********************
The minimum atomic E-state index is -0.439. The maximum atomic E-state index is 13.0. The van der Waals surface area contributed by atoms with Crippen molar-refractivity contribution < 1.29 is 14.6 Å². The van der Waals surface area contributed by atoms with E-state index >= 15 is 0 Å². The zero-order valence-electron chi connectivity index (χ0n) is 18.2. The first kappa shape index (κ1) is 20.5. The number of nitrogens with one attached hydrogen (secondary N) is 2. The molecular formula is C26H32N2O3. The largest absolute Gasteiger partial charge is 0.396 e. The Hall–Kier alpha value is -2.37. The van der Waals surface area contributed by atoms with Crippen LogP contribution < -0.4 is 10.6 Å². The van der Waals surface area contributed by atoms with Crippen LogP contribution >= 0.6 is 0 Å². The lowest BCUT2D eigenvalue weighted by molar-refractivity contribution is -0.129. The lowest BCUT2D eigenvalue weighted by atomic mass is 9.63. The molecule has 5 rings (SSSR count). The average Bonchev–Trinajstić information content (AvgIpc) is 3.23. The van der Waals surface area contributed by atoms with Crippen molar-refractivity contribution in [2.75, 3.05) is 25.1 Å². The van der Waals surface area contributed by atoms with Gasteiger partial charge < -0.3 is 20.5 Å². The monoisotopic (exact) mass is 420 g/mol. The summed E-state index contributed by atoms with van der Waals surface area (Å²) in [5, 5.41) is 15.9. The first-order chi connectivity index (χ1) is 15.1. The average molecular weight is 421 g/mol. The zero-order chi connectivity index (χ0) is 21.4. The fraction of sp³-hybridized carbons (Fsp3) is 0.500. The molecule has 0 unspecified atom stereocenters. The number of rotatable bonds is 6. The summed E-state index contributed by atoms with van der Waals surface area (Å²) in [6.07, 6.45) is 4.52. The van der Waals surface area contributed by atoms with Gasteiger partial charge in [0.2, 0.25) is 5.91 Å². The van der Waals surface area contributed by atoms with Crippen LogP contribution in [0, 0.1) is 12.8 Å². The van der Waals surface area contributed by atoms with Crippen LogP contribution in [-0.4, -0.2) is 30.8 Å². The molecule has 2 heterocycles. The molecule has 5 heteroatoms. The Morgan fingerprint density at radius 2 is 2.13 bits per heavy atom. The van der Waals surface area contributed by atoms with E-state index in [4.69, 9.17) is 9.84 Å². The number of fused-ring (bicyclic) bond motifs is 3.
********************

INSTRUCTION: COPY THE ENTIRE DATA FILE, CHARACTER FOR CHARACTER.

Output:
The minimum atomic E-state index is -0.439. The maximum atomic E-state index is 13.0. The van der Waals surface area contributed by atoms with Crippen molar-refractivity contribution < 1.29 is 14.6 Å². The van der Waals surface area contributed by atoms with E-state index >= 15 is 0 Å². The zero-order valence-electron chi connectivity index (χ0n) is 18.2. The first kappa shape index (κ1) is 20.5. The number of nitrogens with one attached hydrogen (secondary N) is 2. The molecular formula is C26H32N2O3. The largest absolute Gasteiger partial charge is 0.396 e. The Hall–Kier alpha value is -2.37. The van der Waals surface area contributed by atoms with Crippen LogP contribution < -0.4 is 10.6 Å². The van der Waals surface area contributed by atoms with Crippen LogP contribution >= 0.6 is 0 Å². The lowest BCUT2D eigenvalue weighted by molar-refractivity contribution is -0.129. The lowest BCUT2D eigenvalue weighted by atomic mass is 9.63. The molecule has 5 rings (SSSR count). The average Bonchev–Trinajstić information content (AvgIpc) is 3.23. The van der Waals surface area contributed by atoms with Crippen molar-refractivity contribution in [2.75, 3.05) is 25.1 Å². The van der Waals surface area contributed by atoms with Gasteiger partial charge < -0.3 is 20.5 Å². The monoisotopic (exact) mass is 420 g/mol. The summed E-state index contributed by atoms with van der Waals surface area (Å²) in [5, 5.41) is 15.9. The first-order chi connectivity index (χ1) is 15.1. The average molecular weight is 421 g/mol. The zero-order chi connectivity index (χ0) is 21.4. The fraction of sp³-hybridized carbons (Fsp3) is 0.500. The molecule has 0 unspecified atom stereocenters. The number of rotatable bonds is 6. The summed E-state index contributed by atoms with van der Waals surface area (Å²) in [6.07, 6.45) is 4.52. The van der Waals surface area contributed by atoms with Gasteiger partial charge in [0.2, 0.25) is 5.91 Å². The van der Waals surface area contributed by atoms with Crippen LogP contribution in [0, 0.1) is 12.8 Å². The van der Waals surface area contributed by atoms with Crippen LogP contribution in [-0.4, -0.2) is 30.8 Å². The molecule has 2 heterocycles. The molecule has 5 heteroatoms. The Morgan fingerprint density at radius 2 is 2.13 bits per heavy atom. The van der Waals surface area contributed by atoms with E-state index in [4.69, 9.17) is 9.84 Å². The number of fused-ring (bicyclic) bond motifs is 3.